A complex material that points to the colonial era. And then it's fun to watch Inspector Leander Lost investigate.

A man stands on a grill and reads a book.

Leander Lost (Jan Krauter) turns to the “Compendium of nonsense phrases” for a better understanding Photo: Mariella Koch/ard degeto

How to visualize the inner life of a person who lives with Asperger syndrome, a variant of autism? For example: Leander Lost is a German Europol commissioner who ended up in Fuseta, a town on the Algarve coast, in the south of Portugal. In nearby Faro he is part of a small police station. Lost has a photographic memory and lightning-fast deduction skills. He uses it for identification work, but also for private purposes: Lost has to learn to “read” the nuances of human communication as well as irony, empathy and love. Because Lost wants to be a father: the scenes surrounding this problem alone are worth the movie.

Lost uses his skills when he wants to respond to someone with a sentence. Then you can watch as he pauses briefly and mentally scans page after page of a book he has read once and can no longer forget. The pages simply move across the picture until Lost approaches a line with a saying that always seems out of place: “But you haven't changed at all!” This is visually well done and fun too.

Leander Lost is the main hero of “Lost in Fuseta”, a series of detective novels published by Holger Karsten Schmidt under the pseudonym Gil Ribeiro since 2017. A first two-part series with Jan Krauter was broadcast on ARD in September 2022. the main role of the inspector with Asperger's syndrome. And now a new two-parter arrives. Anyone who knows the books, like the author of this column, will recognize Jan Krauter as a likable cast. He's fun to watch precisely because he's different from his neurotypical colleagues. This is exactly what is talked about most often. For example, when Lost insists that he is a flawed person and a colleague responds that Lost is an asset.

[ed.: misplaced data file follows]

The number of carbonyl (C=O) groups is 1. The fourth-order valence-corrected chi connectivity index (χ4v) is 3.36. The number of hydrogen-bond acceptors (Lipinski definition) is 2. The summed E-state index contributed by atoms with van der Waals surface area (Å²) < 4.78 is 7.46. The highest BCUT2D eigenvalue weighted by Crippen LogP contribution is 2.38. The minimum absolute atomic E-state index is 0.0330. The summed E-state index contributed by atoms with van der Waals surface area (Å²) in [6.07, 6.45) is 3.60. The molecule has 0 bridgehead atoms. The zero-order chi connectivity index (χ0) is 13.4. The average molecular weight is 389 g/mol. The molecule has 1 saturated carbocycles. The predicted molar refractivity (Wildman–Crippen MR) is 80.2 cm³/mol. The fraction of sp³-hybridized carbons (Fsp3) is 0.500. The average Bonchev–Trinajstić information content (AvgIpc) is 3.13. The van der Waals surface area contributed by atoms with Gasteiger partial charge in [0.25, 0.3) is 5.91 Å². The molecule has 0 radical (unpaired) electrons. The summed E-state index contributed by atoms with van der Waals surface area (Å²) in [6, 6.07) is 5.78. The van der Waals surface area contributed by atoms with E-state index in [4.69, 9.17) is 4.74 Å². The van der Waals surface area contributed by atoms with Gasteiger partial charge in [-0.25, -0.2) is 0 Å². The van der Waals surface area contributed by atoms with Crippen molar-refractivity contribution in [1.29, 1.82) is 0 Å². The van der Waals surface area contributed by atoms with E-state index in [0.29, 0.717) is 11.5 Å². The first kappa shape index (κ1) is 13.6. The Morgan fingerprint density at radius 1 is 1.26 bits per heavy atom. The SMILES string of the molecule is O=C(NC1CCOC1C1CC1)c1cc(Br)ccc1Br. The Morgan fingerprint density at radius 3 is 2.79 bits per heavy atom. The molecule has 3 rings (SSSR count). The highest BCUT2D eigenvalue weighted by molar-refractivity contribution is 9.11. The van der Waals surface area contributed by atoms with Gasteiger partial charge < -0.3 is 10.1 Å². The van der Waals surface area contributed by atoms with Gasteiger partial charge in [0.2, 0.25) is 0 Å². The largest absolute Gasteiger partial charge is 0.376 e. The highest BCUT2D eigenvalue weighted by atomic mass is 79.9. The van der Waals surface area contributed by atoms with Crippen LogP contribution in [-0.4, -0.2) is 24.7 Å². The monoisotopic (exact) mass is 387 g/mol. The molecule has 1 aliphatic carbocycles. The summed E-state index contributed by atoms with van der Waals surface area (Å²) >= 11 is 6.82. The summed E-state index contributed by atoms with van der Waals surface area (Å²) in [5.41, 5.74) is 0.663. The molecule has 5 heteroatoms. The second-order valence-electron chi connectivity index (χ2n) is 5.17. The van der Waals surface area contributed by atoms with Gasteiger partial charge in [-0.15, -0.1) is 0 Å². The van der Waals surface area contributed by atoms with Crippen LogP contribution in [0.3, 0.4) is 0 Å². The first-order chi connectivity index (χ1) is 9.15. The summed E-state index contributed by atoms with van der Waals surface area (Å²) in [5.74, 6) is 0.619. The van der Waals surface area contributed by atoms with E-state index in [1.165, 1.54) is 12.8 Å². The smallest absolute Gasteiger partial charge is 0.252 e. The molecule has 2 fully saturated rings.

About the plot: First, Teresa, a Lost colleague, disappears. At the same time, a man named Ricardo Torres travels to the country; a young man, noticeably nervous. They both come from Angola, which was once a Portuguese colony. Torres quickly becomes the focus of investigators; He stays at the apartment of Teresa's neighbor, Pedro Lino, and behaves strangely. What the inspectors still don't know: Pedro's wife and daughter have been kidnapped. Ugh, you really have to be careful, this is not a boring Thursday thriller. Because another story is added when a journalist from Angola arrives. She plans to expose a scandal during a speech in the Portuguese parliament. An assassination attempt is supposed to get them out of the way. A real game of cat and mouse begins, with a truly exciting ending.

“Lost in Fuseta – A Portuguese Police Thriller: The Trail of Shadows”, two parts in the ARD media library

Everything is professionally organized, the characters are well drawn (not just Lost). Three hours is appropriate for complex material. And the narrative thread is frankly innovative, pointing to the ignominious colonial period and a secret society – called the “shadow” – that ensures that the former Portuguese elites of the colonial period can continue to enrich themselves in Angola (for example, with development aid money ). ). Let's imagine a story like this in the “crime scene” based on the German colonial period.